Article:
Three years in, what would you say is the overarching purpose of Kyu? Where do you hope to take it?

First of all, it's a long-term project. So that's point number one. Our purpose is to be a source of creativity that propels society and the economy forward. We believe in the 21st century that all institutions, however defined, need to have a much stronger social purpose than perhaps they might have 20 or 30 years ago. That comes in different shapes and sizes and different forms. But we believe that the most talented people want to be inspired, and therefore we want to create a group that inspires people. In other words, if you're working for Red Peak, or you're working for Sid Lee, or you're working for Ideo, that the organization of which you are a part actually is looking to change the way things are done and actually has a genuine wish to see creativity change the world.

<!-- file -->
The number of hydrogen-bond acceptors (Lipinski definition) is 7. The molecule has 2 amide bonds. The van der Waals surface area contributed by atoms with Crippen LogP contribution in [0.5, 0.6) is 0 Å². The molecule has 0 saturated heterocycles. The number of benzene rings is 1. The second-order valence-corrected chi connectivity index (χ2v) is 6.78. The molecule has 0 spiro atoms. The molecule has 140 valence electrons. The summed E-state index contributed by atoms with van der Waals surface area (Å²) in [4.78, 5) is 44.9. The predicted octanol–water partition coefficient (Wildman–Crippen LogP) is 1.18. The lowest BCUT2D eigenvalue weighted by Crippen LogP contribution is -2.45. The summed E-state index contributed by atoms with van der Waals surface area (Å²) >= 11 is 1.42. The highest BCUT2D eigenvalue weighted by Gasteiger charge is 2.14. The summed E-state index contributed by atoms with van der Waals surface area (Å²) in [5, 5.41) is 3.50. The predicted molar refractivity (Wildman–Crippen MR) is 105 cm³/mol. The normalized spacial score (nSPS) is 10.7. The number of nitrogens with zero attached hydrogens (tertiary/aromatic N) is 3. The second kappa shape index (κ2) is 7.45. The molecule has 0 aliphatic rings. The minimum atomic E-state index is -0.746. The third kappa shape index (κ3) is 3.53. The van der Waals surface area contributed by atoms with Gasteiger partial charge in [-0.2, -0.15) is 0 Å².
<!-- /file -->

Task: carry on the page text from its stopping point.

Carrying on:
That sounds incredibly ambitious, but we do believe in flying the flag for creativity in solving those particular problems. And by having that purpose, I do think we have a chance of enticing more than our fair share of the best people to come and work for us.

Can you give an example of how Kyu and its agencies have worked to solve some of these problems?

We decided to look at the whole issue of aging, and we came up with a project called The Powerful Now where we brought our various companies together, and a number of our stakeholders, some of our bigger clients, to look at how we could change attitudes towards aging away from the idea that you're born, you grow up, you get married or not, you have a job or not, or you retire, and you die, to the idea that you create seven or eight decades of adventure. It doesn't mean you have to take over the world at the age of 80, but it does mean that whatever you're trying to do in your life, you're trying to stay healthy, or you try and look at growth as opposed to decline.